“…the prints are very different (from the paintings). Printmaking provides for Lichtenstein an arena in which he is far more apt to play around, try something new, experiment with materials. In addition, the prints, in the nature of reproduction, of multiple originals, of layered process as well as layered meaning are added to the mix. With each new series the associations are compounded. The next…is eagerly awaited” (R. Fine on Roy Lichtenstein, in M. Corlett, The Prints of Roy Lichtenstein: A Catalogue Raisonne 1948-1993, New York, 1994, p. 43).
Genre-defining American artist Roy Lichtenstein became a leading figure in the 1960s Pop art movement alongside peers such as Andy Warhol, Claes Oldenburg, Jasper Johns, and James Rosenquist. His boldly colorful, graphic work is widely inspired by a prodigious range of sources—from modern masters such as Pablo Picasso, Joan Miró, Constantin Brâncusi, Alexander Calder and Paul Klee, to mass-circulation newspapers and billboard advertisements, comic books, and the core genres of traditional art history: still life, landscape, portraits, and interiors. Rather than faithfully creating lifelike scenes and objects, Lichtenstein sought to convey their codified essence—making the hand-made appear machine-made, while infusing the idea of the polished, media-projected image with a heady dose of his own humor. Lichtenstein was an accomplished draftsman, exploding to fame in the early 1960s with his oil and magna canvases. By the 1970s, he had begun working in printmaking and sculpture, creating vibrant and fascinating work of increasing technical complexity that allowed him to further explore his obsessive interest in serial imagery. Executed in 1990, Lichtenstein’s Suspended Mobile is an engaging, illusionistic sculptural work belonging to a small series of prints exploring a favored theme, the interior.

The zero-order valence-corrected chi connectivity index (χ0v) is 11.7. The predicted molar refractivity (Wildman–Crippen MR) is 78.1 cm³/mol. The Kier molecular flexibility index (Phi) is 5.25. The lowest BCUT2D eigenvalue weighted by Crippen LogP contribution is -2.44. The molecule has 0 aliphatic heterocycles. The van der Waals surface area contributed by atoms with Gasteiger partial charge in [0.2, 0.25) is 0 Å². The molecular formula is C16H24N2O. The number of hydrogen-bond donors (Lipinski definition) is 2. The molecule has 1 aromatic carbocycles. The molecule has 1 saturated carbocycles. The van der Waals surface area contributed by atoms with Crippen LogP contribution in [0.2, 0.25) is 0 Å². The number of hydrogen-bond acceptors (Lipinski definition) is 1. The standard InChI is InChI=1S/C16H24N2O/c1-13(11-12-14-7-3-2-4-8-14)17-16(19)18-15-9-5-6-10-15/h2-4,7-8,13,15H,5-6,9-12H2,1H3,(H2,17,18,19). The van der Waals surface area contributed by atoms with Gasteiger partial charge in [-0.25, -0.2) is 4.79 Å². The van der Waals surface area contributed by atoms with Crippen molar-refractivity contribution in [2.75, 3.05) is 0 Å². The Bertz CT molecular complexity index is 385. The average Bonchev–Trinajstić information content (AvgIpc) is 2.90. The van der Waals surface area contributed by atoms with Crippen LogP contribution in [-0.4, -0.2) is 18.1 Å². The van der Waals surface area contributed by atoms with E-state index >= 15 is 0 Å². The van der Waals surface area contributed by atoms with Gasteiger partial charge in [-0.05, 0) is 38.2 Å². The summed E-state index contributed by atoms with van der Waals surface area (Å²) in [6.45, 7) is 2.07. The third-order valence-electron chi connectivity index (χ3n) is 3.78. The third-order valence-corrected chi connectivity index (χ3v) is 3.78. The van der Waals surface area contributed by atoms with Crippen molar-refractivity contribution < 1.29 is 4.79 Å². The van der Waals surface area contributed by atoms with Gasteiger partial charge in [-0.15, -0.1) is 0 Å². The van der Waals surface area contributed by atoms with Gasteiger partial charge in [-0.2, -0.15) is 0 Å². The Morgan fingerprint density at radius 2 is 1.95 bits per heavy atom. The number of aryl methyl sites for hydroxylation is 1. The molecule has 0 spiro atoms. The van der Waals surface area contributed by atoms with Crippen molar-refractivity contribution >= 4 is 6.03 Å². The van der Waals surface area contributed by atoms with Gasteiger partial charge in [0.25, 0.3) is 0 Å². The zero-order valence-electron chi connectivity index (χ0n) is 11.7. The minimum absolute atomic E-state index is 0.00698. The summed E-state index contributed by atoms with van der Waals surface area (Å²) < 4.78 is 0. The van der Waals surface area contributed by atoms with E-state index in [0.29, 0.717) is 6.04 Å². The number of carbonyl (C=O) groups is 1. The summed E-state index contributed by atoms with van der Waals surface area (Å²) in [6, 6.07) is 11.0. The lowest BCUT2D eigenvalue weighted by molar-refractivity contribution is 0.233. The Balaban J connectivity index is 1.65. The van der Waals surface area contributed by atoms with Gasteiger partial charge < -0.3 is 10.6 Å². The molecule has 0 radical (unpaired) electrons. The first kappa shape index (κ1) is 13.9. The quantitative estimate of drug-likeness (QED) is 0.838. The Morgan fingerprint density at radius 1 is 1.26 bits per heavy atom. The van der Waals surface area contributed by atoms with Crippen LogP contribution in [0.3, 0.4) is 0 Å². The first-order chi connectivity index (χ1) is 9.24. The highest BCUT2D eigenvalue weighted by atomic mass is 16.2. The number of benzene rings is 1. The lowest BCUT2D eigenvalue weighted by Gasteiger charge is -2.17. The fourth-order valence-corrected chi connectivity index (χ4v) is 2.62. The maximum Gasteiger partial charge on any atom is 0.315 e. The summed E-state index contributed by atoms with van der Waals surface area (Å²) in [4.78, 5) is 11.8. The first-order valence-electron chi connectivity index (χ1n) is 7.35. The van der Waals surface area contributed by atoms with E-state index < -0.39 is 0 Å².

Standing over four-feet tall, Suspended Mobile is one of the Lichtenstein’s playful and clever innovations. It depicts a boldly graphic hanging mobile rendered in textured magna and silicon on clear, seeming weightless synthetic monofilament fabric stretched taut over concave board. Suspended Mobile references Alexander Calder’s kinetic mobiles directly, works whose inherent magic lies in their spontaneous movement. Lichtenstein’s frozen mobile condenses volume and function into a new, meditative permanence. Its basic compositional structure is that of a painting, with an image rendered on a flat support, yet Suspended Mobile--- depending on the viewer’s angle—seemingly both leaps into space, and roots itself to the picture plane. A charming and engaging object-as-painting, curator Ruth Fine refers to Suspended Mobile as the “ultimate it’s-not-what-it-looks-like-but-what-it is” (M. Corlett, The Prints of Roy Lichtenstein: A Catalogue Raisonne 1948-1993, New York, 1994, p. 41). Lichtenstein animates Suspended Mobile with the same pictorial conventions as his best paintings: bold black outlines, bright, non-naturalistic colors and raking diagonals, invoking and imbuing Calder’s signature work with his own singular visual language.